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The purpose of this study is to help us learn more about how to lower the patient's risk of the most common complications after their pancreas operation. After tumors are removed and the remaining part of the pancreas is connected to the intestine or closed, a leakage of pancreatic fluid may occur. This fluid may form an "abscess" (collection of pus) or "fistula" that would need to be drained. A fistula is a persistent leakage of pancreatic fluid that sometimes occurs after pancreatic surgery. Fistulas, leaks, and abscesses are complications that are seen in roughly every 15-20 patients out of every 100 that have pancreas surgeries. Complications like these extend the patient's stay in the hospital after surgery. These complications may require the patient's doctor to perform additional tests or procedures to treat them.
The physical and emotional burden these complications place upon patients, as well as the financial cost to the health care system, can be great. The surgeons at Memorial Sloan-Kettering Cancer Center are conducting a study to determine if a drug, SOM230, can help reduce the rate of these complications. SOM230, also known as Pasireotide, is a drug that has been observed to reduce the rate of similar complications in other studies.
The surgeon would like to compare the effects, good and/or bad, of SOM230 with "placebo" (solution without medication) to see if SOM230 reduces the rate of fistulas, leaks and abscesses.
Allocation: Randomized, Endpoint Classification: Safety/Efficacy Study, Intervention Model: Parallel Assignment, Masking: Double Blind (Subject, Caregiver, Investigator), Primary Purpose: Treatment
Pasireotide (SOM230), placebo
Memorial Sloan Kettering Cancer Center
Memorial Sloan-Kettering Cancer Center
Published on BioPortfolio: 2014-08-27T03:18:41-0400
multi-center, phase II study evaluating efficacy, safety and pharmacokinetics of pasireotide in patients with dumping syndrome
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Tumors or cancer of the PANCREAS. Depending on the types of ISLET CELLS present in the tumors, various hormones can be secreted: GLUCAGON from PANCREATIC ALPHA CELLS; INSULIN from PANCREATIC BETA CELLS; and SOMATOSTATIN from the SOMATOSTATIN-SECRETING CELLS. Most are malignant except the insulin-producing tumors (INSULINOMA).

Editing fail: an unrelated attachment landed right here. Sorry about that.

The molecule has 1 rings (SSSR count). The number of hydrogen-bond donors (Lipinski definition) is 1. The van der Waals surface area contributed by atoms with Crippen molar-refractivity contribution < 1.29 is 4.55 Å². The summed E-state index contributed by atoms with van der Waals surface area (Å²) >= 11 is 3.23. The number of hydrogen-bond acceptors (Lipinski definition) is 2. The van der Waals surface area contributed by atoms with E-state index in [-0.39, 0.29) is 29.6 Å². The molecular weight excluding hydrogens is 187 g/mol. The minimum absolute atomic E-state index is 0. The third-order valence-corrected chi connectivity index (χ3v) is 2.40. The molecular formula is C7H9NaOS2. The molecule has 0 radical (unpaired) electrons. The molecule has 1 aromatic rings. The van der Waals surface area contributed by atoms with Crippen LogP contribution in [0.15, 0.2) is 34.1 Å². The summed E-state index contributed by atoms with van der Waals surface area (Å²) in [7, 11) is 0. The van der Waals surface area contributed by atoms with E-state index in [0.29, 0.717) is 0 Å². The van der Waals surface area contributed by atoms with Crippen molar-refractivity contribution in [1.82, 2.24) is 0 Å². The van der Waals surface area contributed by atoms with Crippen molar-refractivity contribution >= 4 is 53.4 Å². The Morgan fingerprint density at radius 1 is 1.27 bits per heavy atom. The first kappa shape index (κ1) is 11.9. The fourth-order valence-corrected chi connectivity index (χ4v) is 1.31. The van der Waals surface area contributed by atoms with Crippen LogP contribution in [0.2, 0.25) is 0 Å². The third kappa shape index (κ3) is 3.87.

Star-shaped, myofibroblast-like cells located in the periacinar, perivascular, and periductal regions of the EXOCRINE PANCREAS. They play a key role in the pathobiology of FIBROSIS; PANCREATITIS; and PANCREATIC CANCER.
A 36-amino acid pancreatic hormone that is secreted mainly by endocrine cells found at the periphery of the ISLETS OF LANGERHANS and adjacent to cells containing SOMATOSTATIN and GLUCAGON. Pancreatic polypeptide (PP), when administered peripherally, can suppress gastric secretion, gastric emptying, pancreatic enzyme secretion, and appetite. A lack of pancreatic polypeptide (PP) has been associated with OBESITY in rats and mice.
Extracts prepared from pancreatic tissue that may contain the pancreatic enzymes or other specific uncharacterized factors or proteins with specific activities. PANCREATIN is a specific extract containing digestive enzymes and used to treat pancreatic insufficiency.
C-type lectins that restrict growth of bacteria in the intestinal epithelia and have bactericidal activity against gram-positive and gram-negative bacteria. They also regulate proliferation and differentiation of KERATINOCYTES following injury. Human pancreatitis-associated protein-1 (Reg3a) is overexpressed by pancreatic ACINAR CELLS in patients with CHRONIC PANCREATITIS. It is also highly expressed by pancreatic, bladder, and gastrointestinal cancer cells and may serve as a diagnostic biomarker.
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